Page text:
Watch the Kansas City Chiefs run a jet sweep fake against the Jacksonville Jaguars. When Tyreek Hill went in motion, the linebackers moved up to the line and it opened up a path for Travis Kelce to get behind the defense down the sideline. It also opened the middle of the field for Spencer Ware, if Patrick Mahomes had chosen to go there. It’s all about creating openings, passing lanes, and space. This is the type of play that does all of those things.

Immediate Monday impact: Atlanta has been one of the better teams against play-action. Opponents have run play-action against them on the ninth-lowest rate (19 percent) and have averaged just 6.8 yards per play, which is 11th-best.

Problem: Throwing deep against zone

We’ve heard it a bunch, how the “soft zone” is preventing the Giants from throwing deep when they want to and when those plays are called. Whether that should be a legitimate reason or not, it is how things have played out.

Against man coverage — Cover 0, Cover 1, and Cover 2-man — the Giants are more likely to go to Beckham. Per Sports Info Solutions, Beckham is the most targeted Giant against those coverages with 29 passes his way — 19 catchable and 17 receptions. Sterling Shepard is second with 20 receptions and Saquon Barkley is third with 10 receptions.

But against clear zone coverages — Cover 2 and Cover 4 — Beckham only has 13 targets and nine receptions, while the amount Barkley is targeted skyrockets. Barkley had 17 receptions on 19 targets against these zones, but just negative-11 air yards on those catches. This is when most of the check-downs occur.

Solution: Spread ‘em out

One way to attack zone coverage is to spread the defense out horizontally so the space each defender needs to cover increases. The Giants could use the likes of Evan Engram and Saquon Barkley in the slot to stretch the defense laterally, which in turn could eventually help open things up vertically. Using the space to eventually flood more than one route into a given zone would help, too.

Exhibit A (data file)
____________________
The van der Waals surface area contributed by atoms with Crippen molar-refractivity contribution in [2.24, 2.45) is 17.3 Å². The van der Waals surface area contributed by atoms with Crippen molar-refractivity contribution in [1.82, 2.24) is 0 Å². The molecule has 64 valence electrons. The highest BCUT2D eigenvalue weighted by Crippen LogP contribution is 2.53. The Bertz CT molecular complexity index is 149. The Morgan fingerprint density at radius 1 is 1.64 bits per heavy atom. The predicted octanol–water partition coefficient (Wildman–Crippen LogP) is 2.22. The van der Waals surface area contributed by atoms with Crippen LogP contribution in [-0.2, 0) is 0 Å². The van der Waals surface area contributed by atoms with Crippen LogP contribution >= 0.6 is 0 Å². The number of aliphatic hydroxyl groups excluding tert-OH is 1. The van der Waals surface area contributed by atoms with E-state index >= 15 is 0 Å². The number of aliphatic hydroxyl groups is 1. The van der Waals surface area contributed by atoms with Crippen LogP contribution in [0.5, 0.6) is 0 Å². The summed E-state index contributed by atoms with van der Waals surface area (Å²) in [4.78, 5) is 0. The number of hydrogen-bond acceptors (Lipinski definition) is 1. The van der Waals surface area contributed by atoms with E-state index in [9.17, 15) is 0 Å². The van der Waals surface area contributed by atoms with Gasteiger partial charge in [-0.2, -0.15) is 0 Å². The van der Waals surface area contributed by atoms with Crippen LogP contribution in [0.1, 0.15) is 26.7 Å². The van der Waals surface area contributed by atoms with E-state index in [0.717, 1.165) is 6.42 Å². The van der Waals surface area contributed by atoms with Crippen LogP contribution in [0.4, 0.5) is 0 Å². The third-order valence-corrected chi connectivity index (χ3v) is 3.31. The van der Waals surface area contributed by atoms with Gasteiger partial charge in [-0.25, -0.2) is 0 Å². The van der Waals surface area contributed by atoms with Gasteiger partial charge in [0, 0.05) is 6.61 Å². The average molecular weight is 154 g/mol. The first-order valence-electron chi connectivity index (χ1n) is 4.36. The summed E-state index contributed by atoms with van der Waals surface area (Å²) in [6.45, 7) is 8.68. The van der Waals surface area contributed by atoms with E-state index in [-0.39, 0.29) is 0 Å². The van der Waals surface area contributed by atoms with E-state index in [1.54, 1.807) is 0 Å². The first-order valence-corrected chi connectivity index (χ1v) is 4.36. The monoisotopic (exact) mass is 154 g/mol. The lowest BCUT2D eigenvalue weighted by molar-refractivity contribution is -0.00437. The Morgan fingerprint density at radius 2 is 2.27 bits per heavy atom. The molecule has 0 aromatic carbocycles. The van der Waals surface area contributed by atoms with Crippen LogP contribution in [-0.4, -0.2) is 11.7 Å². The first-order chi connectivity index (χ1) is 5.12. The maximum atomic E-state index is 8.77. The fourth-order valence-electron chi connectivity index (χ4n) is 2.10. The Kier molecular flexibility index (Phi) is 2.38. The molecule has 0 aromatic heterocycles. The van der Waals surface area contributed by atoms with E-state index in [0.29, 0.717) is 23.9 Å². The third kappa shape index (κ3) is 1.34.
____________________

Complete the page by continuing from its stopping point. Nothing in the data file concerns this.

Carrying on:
Engram could be a key up the seam. Eli Manning was one of the better throwers on seam routes last season, albeit on a small number of throws. So far this season, Manning has only thrown five passes up the seam with two completions, per SIS. But using someone like Engram in a wider alignment with a vertical route could either hold a deep safety from flowing over to an outside receiver and if not, it will result in Engram open up the seam, which could turn into a deep pass and big play itself. Making the defense account for more possibilities make the job of the defense harder, which was supposed to be the point of this offense, to begin with — it just hasn’t happened yet.

Immediate Monday impact: The Falcons are a Cover-3 base team with Dan Quinn coming from the Seattle Seahawks defensive coaching tree, though they’ll mix in man coverage into those looks. However, the secondary hasn’t been great at stopping big plays — they’re 26th in big play rate allowed on defense.